I love that the gospels show Jesus’s frustration with his disciples. Not because I’m looking to justify my own frustrations (even though it helps to know that they aren’t necessarily “sin”), but because it is yet another instance of Jesus’s humanity.
In Matthew 17:14-21, Jesus is met by a crowd when a man kneels before him and asks to have his son healed of epilepsy. The man tells Jesus that he’d brought his son to the disciples to be healed (which, by the way, says something about the reputation of the disciples) but they were not able to heal him.
Then something rather peculiar happens. Jesus let’s the disciples have it, right there in front of this man and the crowd. At least that’s the way I see it. What Jesus says makes me laugh a bit when I read it because, again, it sounds so human. “Oh faithless and twisted generation, how long am I to bear with you? [sigh] Bring him here to me.”
Okay, okay, so I inserted the “[sigh],” but it seems like it fits. What is it that has Jesus so exasperated?
After they bring the boy to Jesus, he casts out the demon in him quickly. The text doesn’t make much of a fuss about it; probably because the miracle itself is clearly not the point of this little story. It’s the faith of the disciples that take center stage.
“Little Faith, Really?”
Let’s take a step back for a second. We know that the disciples have been healing from passages before this one. In Matthew 10, Jesus gives his disciples the charge to go into the cities to heal, resurrect, cleanse and exorcise. As we mentioned before, for the man to have even presented his son to the disciples at all is an indication of their reputation.
So then, if the disciples have already done so many great works — and by great, I mean resurrect the dead, exorcise demons and heal leprosy, great — what is the issue with this particular boy and his son? And more, why is Jesus so upset at their inability take care of this boy’s problem?
The disciples were puzzled by it as well. Once Jesus calms down and they are alone with him, the disciples ask Jesus what exactly was the issue (v. 19). Jesus points to the littleness of their faith — a curious answer given how confident we’d expect them to feel after having done so many great works in the past.
More, the fact that the disciples are wondering what prevented them from casting out this demon, again, tells us a bit about what they expected of themselves. I get the feeling the disciples were as befuddled by their inability to perform this miracle as the father making the plea. It seems they expected to be able to cast out the demon, which means they did have at least some faith.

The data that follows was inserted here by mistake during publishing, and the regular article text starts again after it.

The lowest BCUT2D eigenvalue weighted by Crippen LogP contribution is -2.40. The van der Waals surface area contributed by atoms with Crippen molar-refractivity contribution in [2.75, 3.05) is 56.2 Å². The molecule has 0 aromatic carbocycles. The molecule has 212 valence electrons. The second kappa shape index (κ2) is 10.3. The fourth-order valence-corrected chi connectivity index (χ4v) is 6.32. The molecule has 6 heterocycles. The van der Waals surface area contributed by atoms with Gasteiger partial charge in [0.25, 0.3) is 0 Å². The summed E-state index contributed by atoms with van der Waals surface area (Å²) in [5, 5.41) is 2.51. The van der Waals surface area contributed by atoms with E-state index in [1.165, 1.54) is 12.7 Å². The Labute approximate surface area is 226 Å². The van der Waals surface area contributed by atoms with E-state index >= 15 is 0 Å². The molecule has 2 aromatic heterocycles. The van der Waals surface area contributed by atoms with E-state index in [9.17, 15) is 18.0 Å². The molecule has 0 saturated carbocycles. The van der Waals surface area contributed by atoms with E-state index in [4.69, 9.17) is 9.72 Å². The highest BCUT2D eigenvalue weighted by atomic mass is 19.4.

That’s what makes Jesus’s answer so interesting to me. It seems to me that the disciples did have “mustard seed” faith, at least. What might he mean?
I’m reminded of the passage where Peter steps out of the boat onto the water, and walks a few steps before sinking. Jesus steps in there, too, and offers a similar, if not much softer, rebuke to Peter. “Oh you of little faith.” Jesus says. “Why did you doubt?”
So similar are these two scenarios. In one minute great and miraculous things are happening, and in another, paralysis and sinking at the gust of the wind.
You Are Empowered
Like any good leader, Jesus is not interested in doing everything. We begin to see in these few verses the ferocity with which Jesus empowered his disciples. He’d given them power and authority and he expected they would use it.
The lesson here is simple. God has already empowered you to do what he’s called you to do. He’s asked you to step out of the boat, into some sort of storm, or he’s equipped you and sent you on mission to serve a particular set of people with your skills and talents.
So why do you doubt? Why are you afraid?
You know, sometimes it takes actually getting out on the water to realize just how little faith we really have. Sometimes it takes trying to do the very thing God asks to realize how quickly we drop our faith and pick up our doubts. A quick flick of the wind, any attempt that seems to fail and suddenly we forget who we are and what God’s empowered us to do.
Sometimes our faith is just not as strong as think.
Jesus is saying in this passage that he’s equipped and empowered you to do great things — to move mountains and to perform feats in you that go beyond what you can imagine. If you know your calling, forge ahead into obedience with no fear. You don’t have to doubt. You don’t have to be afraid. You just need to hear what God wants for you, and to follow his Spirit’s lead.
If you are a child of God, you are empowered. It’s time to move some mountains.
What prevents you from doing the thing God has placed before you?
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